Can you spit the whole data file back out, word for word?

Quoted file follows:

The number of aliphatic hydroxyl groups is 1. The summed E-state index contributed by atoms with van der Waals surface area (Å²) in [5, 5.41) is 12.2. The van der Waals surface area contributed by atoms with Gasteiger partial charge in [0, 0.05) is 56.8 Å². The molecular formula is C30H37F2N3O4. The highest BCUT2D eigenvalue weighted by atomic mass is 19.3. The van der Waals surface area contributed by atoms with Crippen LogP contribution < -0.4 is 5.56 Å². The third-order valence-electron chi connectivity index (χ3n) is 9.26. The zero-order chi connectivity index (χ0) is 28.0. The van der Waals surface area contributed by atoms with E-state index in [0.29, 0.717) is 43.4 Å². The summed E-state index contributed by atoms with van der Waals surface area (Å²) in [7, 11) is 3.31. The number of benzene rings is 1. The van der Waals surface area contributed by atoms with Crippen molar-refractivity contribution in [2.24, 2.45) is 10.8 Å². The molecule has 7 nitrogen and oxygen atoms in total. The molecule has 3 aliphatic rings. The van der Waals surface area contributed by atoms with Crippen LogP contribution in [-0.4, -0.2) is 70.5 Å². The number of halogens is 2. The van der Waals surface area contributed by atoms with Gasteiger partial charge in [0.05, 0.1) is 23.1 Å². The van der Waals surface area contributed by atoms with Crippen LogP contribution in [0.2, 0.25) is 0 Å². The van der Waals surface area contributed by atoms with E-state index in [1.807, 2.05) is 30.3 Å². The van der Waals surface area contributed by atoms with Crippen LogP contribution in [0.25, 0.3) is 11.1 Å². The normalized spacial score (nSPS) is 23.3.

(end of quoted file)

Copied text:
The number of aliphatic hydroxyl groups is 1. The summed E-state index contributed by atoms with van der Waals surface area (Å²) in [5, 5.41) is 12.2. The van der Waals surface area contributed by atoms with Gasteiger partial charge in [0, 0.05) is 56.8 Å². The molecular formula is C30H37F2N3O4. The highest BCUT2D eigenvalue weighted by atomic mass is 19.3. The van der Waals surface area contributed by atoms with Crippen LogP contribution < -0.4 is 5.56 Å². The third-order valence-electron chi connectivity index (χ3n) is 9.26. The zero-order chi connectivity index (χ0) is 28.0. The van der Waals surface area contributed by atoms with E-state index in [0.29, 0.717) is 43.4 Å². The summed E-state index contributed by atoms with van der Waals surface area (Å²) in [7, 11) is 3.31. The number of benzene rings is 1. The van der Waals surface area contributed by atoms with Crippen molar-refractivity contribution in [2.24, 2.45) is 10.8 Å². The molecule has 7 nitrogen and oxygen atoms in total. The molecule has 3 aliphatic rings. The van der Waals surface area contributed by atoms with Crippen LogP contribution in [-0.4, -0.2) is 70.5 Å². The number of halogens is 2. The van der Waals surface area contributed by atoms with Gasteiger partial charge in [0.05, 0.1) is 23.1 Å². The van der Waals surface area contributed by atoms with Crippen LogP contribution in [0.2, 0.25) is 0 Å². The van der Waals surface area contributed by atoms with E-state index in [1.807, 2.05) is 30.3 Å². The van der Waals surface area contributed by atoms with Crippen LogP contribution in [0.25, 0.3) is 11.1 Å². The normalized spacial score (nSPS) is 23.3.